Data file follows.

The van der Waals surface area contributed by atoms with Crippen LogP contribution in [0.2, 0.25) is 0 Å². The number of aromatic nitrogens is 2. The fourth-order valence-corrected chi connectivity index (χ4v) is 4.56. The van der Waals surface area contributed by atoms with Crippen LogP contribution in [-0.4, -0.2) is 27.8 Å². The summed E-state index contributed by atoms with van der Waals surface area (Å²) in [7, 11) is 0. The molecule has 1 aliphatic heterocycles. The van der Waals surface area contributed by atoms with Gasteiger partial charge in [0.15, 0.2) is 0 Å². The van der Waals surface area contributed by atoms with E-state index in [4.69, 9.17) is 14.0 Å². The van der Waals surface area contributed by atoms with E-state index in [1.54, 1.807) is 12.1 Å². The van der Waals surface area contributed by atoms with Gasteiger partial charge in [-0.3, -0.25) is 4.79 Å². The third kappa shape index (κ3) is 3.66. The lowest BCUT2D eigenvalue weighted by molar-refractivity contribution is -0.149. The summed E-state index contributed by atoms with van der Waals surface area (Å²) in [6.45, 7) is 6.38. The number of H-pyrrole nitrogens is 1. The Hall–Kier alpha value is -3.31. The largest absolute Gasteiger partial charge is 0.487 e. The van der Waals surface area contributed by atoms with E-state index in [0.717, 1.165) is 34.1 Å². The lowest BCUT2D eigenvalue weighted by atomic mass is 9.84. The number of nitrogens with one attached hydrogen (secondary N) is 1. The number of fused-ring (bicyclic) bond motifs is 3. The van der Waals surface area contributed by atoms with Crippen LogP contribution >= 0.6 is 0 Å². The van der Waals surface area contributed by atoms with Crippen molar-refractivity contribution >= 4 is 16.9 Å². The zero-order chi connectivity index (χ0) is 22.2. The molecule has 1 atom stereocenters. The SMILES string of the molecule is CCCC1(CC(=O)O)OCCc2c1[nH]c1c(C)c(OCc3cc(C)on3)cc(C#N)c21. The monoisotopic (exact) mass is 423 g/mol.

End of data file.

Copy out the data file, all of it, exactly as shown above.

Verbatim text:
The van der Waals surface area contributed by atoms with Crippen LogP contribution in [0.2, 0.25) is 0 Å². The number of aromatic nitrogens is 2. The fourth-order valence-corrected chi connectivity index (χ4v) is 4.56. The van der Waals surface area contributed by atoms with Crippen LogP contribution in [-0.4, -0.2) is 27.8 Å². The summed E-state index contributed by atoms with van der Waals surface area (Å²) in [7, 11) is 0. The molecule has 1 aliphatic heterocycles. The van der Waals surface area contributed by atoms with Gasteiger partial charge in [0.15, 0.2) is 0 Å². The van der Waals surface area contributed by atoms with E-state index in [4.69, 9.17) is 14.0 Å². The van der Waals surface area contributed by atoms with E-state index in [1.54, 1.807) is 12.1 Å². The van der Waals surface area contributed by atoms with Gasteiger partial charge in [-0.3, -0.25) is 4.79 Å². The third kappa shape index (κ3) is 3.66. The lowest BCUT2D eigenvalue weighted by molar-refractivity contribution is -0.149. The summed E-state index contributed by atoms with van der Waals surface area (Å²) in [6.45, 7) is 6.38. The number of H-pyrrole nitrogens is 1. The Hall–Kier alpha value is -3.31. The largest absolute Gasteiger partial charge is 0.487 e. The van der Waals surface area contributed by atoms with E-state index in [0.717, 1.165) is 34.1 Å². The lowest BCUT2D eigenvalue weighted by atomic mass is 9.84. The number of nitrogens with one attached hydrogen (secondary N) is 1. The number of fused-ring (bicyclic) bond motifs is 3. The van der Waals surface area contributed by atoms with Crippen LogP contribution >= 0.6 is 0 Å². The van der Waals surface area contributed by atoms with Crippen molar-refractivity contribution >= 4 is 16.9 Å². The zero-order chi connectivity index (χ0) is 22.2. The molecule has 1 atom stereocenters. The SMILES string of the molecule is CCCC1(CC(=O)O)OCCc2c1[nH]c1c(C)c(OCc3cc(C)on3)cc(C#N)c21. The monoisotopic (exact) mass is 423 g/mol.